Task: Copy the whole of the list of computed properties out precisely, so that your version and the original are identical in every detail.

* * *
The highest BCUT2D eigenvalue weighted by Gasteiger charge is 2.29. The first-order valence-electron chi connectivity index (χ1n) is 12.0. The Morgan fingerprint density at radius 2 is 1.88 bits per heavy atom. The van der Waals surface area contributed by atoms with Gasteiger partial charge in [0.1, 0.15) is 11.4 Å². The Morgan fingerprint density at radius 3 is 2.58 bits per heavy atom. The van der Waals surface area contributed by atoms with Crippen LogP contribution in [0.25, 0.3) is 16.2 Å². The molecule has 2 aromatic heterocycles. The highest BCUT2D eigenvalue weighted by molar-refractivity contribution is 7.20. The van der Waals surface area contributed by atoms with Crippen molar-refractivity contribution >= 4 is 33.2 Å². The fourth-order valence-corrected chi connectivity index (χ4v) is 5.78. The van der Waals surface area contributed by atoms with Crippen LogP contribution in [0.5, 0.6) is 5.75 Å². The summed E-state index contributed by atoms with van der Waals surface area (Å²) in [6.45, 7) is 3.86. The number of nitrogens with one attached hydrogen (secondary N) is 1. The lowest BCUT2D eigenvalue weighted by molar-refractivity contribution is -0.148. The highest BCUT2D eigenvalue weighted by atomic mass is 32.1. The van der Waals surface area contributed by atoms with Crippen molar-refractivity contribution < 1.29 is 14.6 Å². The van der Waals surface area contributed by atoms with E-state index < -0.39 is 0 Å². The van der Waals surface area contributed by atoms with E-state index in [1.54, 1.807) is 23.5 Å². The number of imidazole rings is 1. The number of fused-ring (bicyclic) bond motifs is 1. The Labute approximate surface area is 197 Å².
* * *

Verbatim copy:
The highest BCUT2D eigenvalue weighted by Gasteiger charge is 2.29. The first-order valence-electron chi connectivity index (χ1n) is 12.0. The Morgan fingerprint density at radius 2 is 1.88 bits per heavy atom. The van der Waals surface area contributed by atoms with Gasteiger partial charge in [0.1, 0.15) is 11.4 Å². The Morgan fingerprint density at radius 3 is 2.58 bits per heavy atom. The van der Waals surface area contributed by atoms with Crippen LogP contribution in [0.25, 0.3) is 16.2 Å². The molecule has 2 aromatic heterocycles. The highest BCUT2D eigenvalue weighted by molar-refractivity contribution is 7.20. The van der Waals surface area contributed by atoms with Crippen molar-refractivity contribution >= 4 is 33.2 Å². The fourth-order valence-corrected chi connectivity index (χ4v) is 5.78. The van der Waals surface area contributed by atoms with Crippen LogP contribution in [0.5, 0.6) is 5.75 Å². The summed E-state index contributed by atoms with van der Waals surface area (Å²) in [6.45, 7) is 3.86. The number of nitrogens with one attached hydrogen (secondary N) is 1. The lowest BCUT2D eigenvalue weighted by molar-refractivity contribution is -0.148. The highest BCUT2D eigenvalue weighted by atomic mass is 32.1. The van der Waals surface area contributed by atoms with Crippen molar-refractivity contribution < 1.29 is 14.6 Å². The van der Waals surface area contributed by atoms with E-state index < -0.39 is 0 Å². The van der Waals surface area contributed by atoms with E-state index in [1.54, 1.807) is 23.5 Å². The number of imidazole rings is 1. The number of fused-ring (bicyclic) bond motifs is 1. The Labute approximate surface area is 197 Å².